Assessment (Further Info) Written Exam 0 %, Coursework 100 %, Practical Exam 0 %
Additional Information (Assessment) There are two groupwork assessments and one individual essay:

1. A group pitch (presentation) of the business idea (30%) including 20% peer assessment - assesses learning Outcomes 1, 2, 3.

2. A group business plan (report) (50%) of 2,500 words (excluding appendices), including 20% peer assessment - assesses learning Outcomes 1, 2, 3, 4.

3. Individual Reflective Essay (20%) - assesses learning Outcomes 2, 3, 4.

For the group pitch, assessment is based on a mix of presentation and content. For the group plan, presentation and content are again important.

The group pitch asks students to present their idea (learning outcome 1), to critically assess its feasibility (learning outcome 2) and assess the resources required (learning outcome 3).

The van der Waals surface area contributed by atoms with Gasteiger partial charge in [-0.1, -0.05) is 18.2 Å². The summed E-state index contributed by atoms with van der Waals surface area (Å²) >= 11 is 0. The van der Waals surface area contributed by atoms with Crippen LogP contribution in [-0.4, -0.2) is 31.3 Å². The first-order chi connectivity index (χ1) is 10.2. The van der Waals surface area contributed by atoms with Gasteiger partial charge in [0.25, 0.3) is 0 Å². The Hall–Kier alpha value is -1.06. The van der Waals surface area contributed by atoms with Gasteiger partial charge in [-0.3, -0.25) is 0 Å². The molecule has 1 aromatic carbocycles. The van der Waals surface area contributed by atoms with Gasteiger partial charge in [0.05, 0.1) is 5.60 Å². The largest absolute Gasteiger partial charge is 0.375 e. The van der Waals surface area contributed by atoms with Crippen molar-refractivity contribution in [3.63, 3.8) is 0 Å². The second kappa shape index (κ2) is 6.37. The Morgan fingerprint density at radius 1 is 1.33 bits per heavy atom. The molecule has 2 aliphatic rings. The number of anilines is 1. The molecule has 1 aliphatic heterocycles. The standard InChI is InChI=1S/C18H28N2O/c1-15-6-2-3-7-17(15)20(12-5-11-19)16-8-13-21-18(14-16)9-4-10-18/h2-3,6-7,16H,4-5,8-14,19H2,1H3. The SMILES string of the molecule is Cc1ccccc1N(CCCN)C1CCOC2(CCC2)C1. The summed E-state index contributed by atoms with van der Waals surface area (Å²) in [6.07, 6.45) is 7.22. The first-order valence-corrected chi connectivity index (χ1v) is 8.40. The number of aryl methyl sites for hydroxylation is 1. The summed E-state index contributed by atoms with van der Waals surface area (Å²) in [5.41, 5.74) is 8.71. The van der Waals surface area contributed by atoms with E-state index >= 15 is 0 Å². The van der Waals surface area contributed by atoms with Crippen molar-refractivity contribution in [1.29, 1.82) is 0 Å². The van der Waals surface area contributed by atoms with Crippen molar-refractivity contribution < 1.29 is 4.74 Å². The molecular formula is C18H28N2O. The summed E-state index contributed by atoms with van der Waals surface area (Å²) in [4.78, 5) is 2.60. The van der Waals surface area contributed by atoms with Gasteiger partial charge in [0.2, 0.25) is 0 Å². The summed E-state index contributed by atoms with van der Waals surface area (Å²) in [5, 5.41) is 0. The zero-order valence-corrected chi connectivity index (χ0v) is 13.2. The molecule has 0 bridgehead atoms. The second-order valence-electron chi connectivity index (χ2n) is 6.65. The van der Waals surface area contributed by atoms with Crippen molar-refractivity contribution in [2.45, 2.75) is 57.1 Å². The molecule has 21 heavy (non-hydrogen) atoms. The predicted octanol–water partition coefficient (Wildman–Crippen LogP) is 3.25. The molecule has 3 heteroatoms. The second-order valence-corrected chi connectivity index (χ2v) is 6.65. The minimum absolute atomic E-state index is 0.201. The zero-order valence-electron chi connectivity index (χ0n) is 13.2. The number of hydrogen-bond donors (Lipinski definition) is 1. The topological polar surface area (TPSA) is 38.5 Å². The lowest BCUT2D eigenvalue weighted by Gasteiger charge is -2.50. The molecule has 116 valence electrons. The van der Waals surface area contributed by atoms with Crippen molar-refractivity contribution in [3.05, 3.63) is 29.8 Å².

The group business plan asks students to build on the learning they have gained from their pitches and apply this to the evaluation of their idea (learning outcome 1), their start-up planning ((learning outcome 2) and the resources they need ((learning outcome 3).
Feedback Students are given an initial formative assessment of their business idea. In these idea clinics, practical advice is given on the potential viability of the idea and likely ways forward for developing their business idea. There is a second series of formative assessment through business model clinics which give advice on ways to take their business idea forward. Finally there is an opportunity for students to gain feedback on their pitch prior to its delivery.

After the group pitches students are given detailed feedback on the positive, negatives and ways forward. They use this feedback to iterate their business plan. Students then are given feedback on their pitch. They then use this to develop their plan.